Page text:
re: Mayan Ruins? Thanks, from your points, the long-haul gaints have already extended their hands to metro-access. Do you think there is still a space for start-up which has not been acquired right now to make its live?
Also, like you mentioned, most the players you brought out are SONET fans, yeah, SONET is the thing on haul and there is no reason to blow them away from meto. Do you think whether there is any other solution from access? ( like you mentioned GE)

Thanks again
firepig 12/4/2012 | 8:50:48 PM
re: Mayan Ruins? Your comments sound interesting. One question: people say metro-access is hot. Is the market Mayan addressed to or they might pick up a old tech.
Thanks
fiberfrk 12/4/2012 | 8:50:49 PM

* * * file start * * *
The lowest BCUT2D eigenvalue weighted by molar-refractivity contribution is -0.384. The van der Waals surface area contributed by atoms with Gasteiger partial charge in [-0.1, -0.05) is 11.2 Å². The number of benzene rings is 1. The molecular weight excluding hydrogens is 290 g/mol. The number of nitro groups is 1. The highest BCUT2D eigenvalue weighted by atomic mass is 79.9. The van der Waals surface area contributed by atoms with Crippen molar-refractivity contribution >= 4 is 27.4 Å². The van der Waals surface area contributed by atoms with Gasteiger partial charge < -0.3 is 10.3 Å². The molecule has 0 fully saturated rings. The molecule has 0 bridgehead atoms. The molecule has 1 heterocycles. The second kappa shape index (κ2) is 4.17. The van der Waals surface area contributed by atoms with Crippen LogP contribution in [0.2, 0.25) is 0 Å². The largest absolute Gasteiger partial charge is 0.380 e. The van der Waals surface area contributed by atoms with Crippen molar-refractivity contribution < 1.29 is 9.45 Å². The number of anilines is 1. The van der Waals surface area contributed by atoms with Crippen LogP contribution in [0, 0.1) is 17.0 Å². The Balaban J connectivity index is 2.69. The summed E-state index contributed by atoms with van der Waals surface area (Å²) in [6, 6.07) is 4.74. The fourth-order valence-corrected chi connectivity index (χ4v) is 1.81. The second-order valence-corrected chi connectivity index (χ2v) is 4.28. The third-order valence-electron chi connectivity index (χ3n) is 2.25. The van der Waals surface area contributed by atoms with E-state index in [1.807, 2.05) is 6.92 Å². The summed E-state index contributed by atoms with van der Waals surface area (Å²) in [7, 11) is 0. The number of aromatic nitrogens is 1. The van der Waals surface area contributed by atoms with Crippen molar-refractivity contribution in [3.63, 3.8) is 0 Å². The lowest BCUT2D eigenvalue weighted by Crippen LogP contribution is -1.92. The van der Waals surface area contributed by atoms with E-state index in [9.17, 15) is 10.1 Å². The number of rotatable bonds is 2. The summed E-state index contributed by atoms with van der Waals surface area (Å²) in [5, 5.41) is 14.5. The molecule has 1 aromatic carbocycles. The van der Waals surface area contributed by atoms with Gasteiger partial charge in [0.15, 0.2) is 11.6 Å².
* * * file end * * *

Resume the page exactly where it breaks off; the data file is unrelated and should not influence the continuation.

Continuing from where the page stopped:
re: Mayan Ruins? Why is Zaffire mentioned in every Light Reading
article?
allidia 12/4/2012 | 8:50:50 PM
re: Mayan Ruins? 95% of startups will fail. 5% will not only make it but will prosper at enormous valuations. Unfortunately, Mayan and Ironbridge don't seem to have made the cut. So Ms. Darkreading why don't you tell me who will make it as you seem to knock every startup that is named.
Lightlight 12/4/2012 | 8:50:53 PM
re: Mayan Ruins? "No man is an island entire of itself. Every man is a part of the main, a piece of the whole. Every man's death diminishes me as I am involved in mankind. Therefore, never ask for whom the bell tolls, it tolls for thee..."

John Dunn
birdieking 12/4/2012 | 8:50:53 PM
re: Mayan Ruins? Marge fires another torpedo into the side of a listing ship!